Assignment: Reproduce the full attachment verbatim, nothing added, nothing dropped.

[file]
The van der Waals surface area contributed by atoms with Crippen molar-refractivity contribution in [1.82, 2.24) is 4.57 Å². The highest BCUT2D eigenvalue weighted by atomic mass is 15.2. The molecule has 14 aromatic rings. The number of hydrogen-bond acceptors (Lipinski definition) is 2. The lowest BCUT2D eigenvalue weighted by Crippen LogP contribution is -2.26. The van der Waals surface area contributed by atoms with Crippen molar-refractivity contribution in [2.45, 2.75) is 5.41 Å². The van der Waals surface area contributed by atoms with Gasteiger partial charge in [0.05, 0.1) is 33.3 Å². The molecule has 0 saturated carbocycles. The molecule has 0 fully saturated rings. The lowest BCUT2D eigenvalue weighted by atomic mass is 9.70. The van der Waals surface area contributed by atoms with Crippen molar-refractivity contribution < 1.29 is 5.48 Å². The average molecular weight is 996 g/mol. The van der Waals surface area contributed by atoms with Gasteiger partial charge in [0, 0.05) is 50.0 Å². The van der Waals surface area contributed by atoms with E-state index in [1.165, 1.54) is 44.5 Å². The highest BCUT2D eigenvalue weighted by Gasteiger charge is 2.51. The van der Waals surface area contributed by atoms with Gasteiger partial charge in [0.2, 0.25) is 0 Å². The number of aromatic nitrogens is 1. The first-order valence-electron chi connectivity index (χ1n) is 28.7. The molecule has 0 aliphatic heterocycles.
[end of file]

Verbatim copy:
The van der Waals surface area contributed by atoms with Crippen molar-refractivity contribution in [1.82, 2.24) is 4.57 Å². The highest BCUT2D eigenvalue weighted by atomic mass is 15.2. The molecule has 14 aromatic rings. The number of hydrogen-bond acceptors (Lipinski definition) is 2. The lowest BCUT2D eigenvalue weighted by Crippen LogP contribution is -2.26. The van der Waals surface area contributed by atoms with Crippen molar-refractivity contribution in [2.45, 2.75) is 5.41 Å². The van der Waals surface area contributed by atoms with Gasteiger partial charge in [0.05, 0.1) is 33.3 Å². The molecule has 0 saturated carbocycles. The molecule has 0 fully saturated rings. The lowest BCUT2D eigenvalue weighted by atomic mass is 9.70. The van der Waals surface area contributed by atoms with Crippen molar-refractivity contribution < 1.29 is 5.48 Å². The average molecular weight is 996 g/mol. The van der Waals surface area contributed by atoms with Gasteiger partial charge in [0, 0.05) is 50.0 Å². The van der Waals surface area contributed by atoms with E-state index in [1.165, 1.54) is 44.5 Å². The highest BCUT2D eigenvalue weighted by Gasteiger charge is 2.51. The van der Waals surface area contributed by atoms with Gasteiger partial charge in [0.2, 0.25) is 0 Å². The number of aromatic nitrogens is 1. The first-order valence-electron chi connectivity index (χ1n) is 28.7. The molecule has 0 aliphatic heterocycles.